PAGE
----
Yes, you get to use a power tool! That is the whole point, customers have found this method of operating a chain binder so much easier, faster and safer. We are actually helping truckers who have sore shoulders and elbows repair themselves. In a situation where a drill is unavailable, you can simply use a 14mm wrench, pliers, ratchet and socket.
Torque Drive binders are awesome to operate. Once a driver has a few days under his belt, the drill/battery set will be his best friend. He will take care of it. We equate it to making sure your chainsaw has fuel before you go out to cut wood. You don't go out there with an empty tank.
For the battery that runs the drill, we recommend last up to 40 full cycles. That will last some truckers two weeks – others two days. A simple power inverter is all you need to keep the second battery charged and ready.
The handle is designed to be a reaction bar which works best when it is positioned against the floor of the trailer or up against something. It won't rotate the barrel unless it is positioned for full 360-degree rotation. If you must operate the unit by hand, a simple 14mm wrench is all you need. You can use a pair of pliers, vice grips or a socket and ratchet. We actually recommend carrying one on your truck for emergencies.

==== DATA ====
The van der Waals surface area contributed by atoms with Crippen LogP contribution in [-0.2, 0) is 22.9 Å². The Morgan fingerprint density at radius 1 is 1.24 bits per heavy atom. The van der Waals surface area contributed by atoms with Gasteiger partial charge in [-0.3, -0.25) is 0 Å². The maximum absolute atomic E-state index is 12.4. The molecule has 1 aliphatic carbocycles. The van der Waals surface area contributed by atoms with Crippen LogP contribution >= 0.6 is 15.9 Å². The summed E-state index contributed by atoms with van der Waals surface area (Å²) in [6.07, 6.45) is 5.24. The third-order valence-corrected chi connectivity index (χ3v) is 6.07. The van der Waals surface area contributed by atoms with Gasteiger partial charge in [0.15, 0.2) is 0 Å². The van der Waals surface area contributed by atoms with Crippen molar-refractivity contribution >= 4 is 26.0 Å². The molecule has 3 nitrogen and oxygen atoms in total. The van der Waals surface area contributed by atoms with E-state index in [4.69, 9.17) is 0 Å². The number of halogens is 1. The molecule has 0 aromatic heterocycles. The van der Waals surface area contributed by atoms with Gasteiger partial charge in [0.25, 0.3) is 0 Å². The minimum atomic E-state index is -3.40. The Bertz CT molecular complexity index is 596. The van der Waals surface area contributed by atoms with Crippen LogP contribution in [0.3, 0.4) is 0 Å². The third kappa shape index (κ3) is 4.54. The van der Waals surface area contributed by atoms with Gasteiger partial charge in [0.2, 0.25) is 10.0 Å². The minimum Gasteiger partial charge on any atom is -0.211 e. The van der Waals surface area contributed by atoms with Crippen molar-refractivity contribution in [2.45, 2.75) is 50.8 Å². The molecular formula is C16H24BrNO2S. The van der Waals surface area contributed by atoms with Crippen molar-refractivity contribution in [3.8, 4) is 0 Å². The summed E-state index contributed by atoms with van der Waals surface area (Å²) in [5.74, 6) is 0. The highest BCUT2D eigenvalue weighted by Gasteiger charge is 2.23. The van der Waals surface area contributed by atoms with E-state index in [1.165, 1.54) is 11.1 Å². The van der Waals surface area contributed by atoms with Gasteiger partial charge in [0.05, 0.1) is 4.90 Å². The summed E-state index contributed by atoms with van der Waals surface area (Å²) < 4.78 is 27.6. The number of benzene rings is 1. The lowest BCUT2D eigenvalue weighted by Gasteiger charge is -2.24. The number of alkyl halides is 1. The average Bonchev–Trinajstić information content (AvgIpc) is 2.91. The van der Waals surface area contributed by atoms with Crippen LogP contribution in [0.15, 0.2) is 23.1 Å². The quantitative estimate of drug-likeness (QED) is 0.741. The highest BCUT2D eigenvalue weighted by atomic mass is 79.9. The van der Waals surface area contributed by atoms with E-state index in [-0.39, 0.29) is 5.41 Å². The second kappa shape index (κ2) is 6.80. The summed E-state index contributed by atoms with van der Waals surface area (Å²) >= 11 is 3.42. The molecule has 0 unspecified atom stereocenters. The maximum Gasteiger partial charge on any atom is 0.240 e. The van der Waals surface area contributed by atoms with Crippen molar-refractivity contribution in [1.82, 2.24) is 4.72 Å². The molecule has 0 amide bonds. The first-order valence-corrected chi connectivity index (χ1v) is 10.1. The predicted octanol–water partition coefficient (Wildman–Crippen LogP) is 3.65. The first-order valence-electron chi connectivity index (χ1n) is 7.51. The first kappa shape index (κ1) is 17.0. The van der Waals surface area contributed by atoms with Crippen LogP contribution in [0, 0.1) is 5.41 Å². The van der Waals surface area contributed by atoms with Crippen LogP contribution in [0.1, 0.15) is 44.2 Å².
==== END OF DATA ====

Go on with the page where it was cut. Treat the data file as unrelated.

Yes they are. But they are so worth it. Companies have found that avoiding just one workman's compensation injury paid for all the binders 10 times over. If you are an owner/operator, how much money would you lose if you had to be down for two weeks due to a torn rotator cuff or tendinitis? The investment is not much more compared to a normal binder. Also, the time and fuel savings really add up. Please try our savings calculator for additional savings.
Torque Drive binders use a sealed gear box utilizing a 24-to-1 gear reduction. This gear set is encased in grease and resistant to outside debris. Normal binders freeze the flipper and paw assembly together making it difficult to break free. We don't have to worry about that due to our encased design. Besides, being drill-operated and gear-reduced, we power through dirt, snow and ice on your threads rather easily. These binders have been built and tested on the shores of Lake Erie, in the snow belt of the Great Lakes, for years.
We really discourage the use of an impact. We are looking for rotational torque, not "hitting" torque. Impacts can shorten the life of the hex head drive nut.
Yes, you can. Any good 18-volt or 20-volt drill will work. However, to get the maximum performance, speed and tightness from your Torque Drive binders, we recommend the DeWalt dcd991p2. A typical drill has about 320 power watts out. The dcd991p2 has 820! Over 2.5 times the torque. If you use binders on a daily basis, spend the money on this drill or the top-of-the-line Milwaukee Fuel 18. If you use the binders three or four times a month, your average drill will be just fine.